In the not-too-distant future: The return of MST3K’s Turkey Day 

In the not-too-distant future: The return of MST3K’s Turkey Day 

In the United States, Thanksgiving is a holiday steeped in customs and practices reaching back to the country’s very origins. It is also one of our nation’s finest television celebrations, a time for turkeys hitting the ground like sacks of wet cement, drunken takeout orders, and festive food fights. However, for the past 15 Thanksgivings, the holiday has been without its finest TV tradition: The Mystery Science Theater 3000 Turkey Day marathon, an all-day feast of MST3K absent since the series’ first fall on Syfy. It’s a hole in the holiday a proud American public has vainly attempted to fill, shouting “I’m huge!” at every balloon in the Macy’s Thanksgiving Day Parade or watching the only thing more punishing than Monster A-Go Go: The ritual slaughtering of the Detroit Lions.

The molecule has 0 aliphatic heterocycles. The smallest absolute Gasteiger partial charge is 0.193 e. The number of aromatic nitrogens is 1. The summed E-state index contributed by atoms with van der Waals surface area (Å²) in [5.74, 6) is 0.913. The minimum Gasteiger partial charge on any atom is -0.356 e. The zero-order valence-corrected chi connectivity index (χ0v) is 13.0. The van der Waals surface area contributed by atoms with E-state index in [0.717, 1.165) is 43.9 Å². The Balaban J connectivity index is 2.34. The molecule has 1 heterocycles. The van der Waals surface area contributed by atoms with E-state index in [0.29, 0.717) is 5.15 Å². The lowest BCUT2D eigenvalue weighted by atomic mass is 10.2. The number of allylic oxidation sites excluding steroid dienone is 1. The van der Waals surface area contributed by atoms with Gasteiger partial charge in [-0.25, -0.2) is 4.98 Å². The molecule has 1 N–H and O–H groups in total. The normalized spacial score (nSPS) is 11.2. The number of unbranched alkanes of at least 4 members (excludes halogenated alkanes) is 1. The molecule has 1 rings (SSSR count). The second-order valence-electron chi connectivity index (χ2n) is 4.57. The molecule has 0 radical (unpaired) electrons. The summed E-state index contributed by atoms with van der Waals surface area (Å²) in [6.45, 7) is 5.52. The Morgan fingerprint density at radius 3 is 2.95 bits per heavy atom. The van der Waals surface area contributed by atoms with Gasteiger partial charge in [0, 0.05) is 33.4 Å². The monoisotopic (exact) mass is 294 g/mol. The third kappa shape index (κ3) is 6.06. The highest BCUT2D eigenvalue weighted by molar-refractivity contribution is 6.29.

But all that comes to an end on November 28, as Shout! Factory and series creator/original host Joel Hodgson team up to bring Turkey Day to the place it technically lives the other 364 days of the year: The Internet. Beginning at noon Eastern at mst3kturkeyday.com, Hodgson will mark the show’s 25th anniversary by presenting six episodes of vintage movie-riffing, invention-exchanging, Mads-foiling action from the MST3K archives. Hodgson will select the episodes himself, but fans are encouraged—in the first recorded acknowledgment that Twitter is simply a MST3K-inspired platform for talking back to the TV or movie screen—to tweet their picks at the man who was Joel Robinson. No word on what episodes Shout! can legally stream, but take it from someone who’s done extensive research on the topic: Show 814, Riding With Death, is one of the funniest episodes of the show’s run, a fitting entry point for non-MSTies, and thematically appropriate, what with its visit from Crow T. Robot’s superhero alter ego, Turkey Volume Guessing Man. At long last, we can leave the task of estimating the volume of any space in units of turkeys to the robot that was built to do the job—just as the pilgrims intended.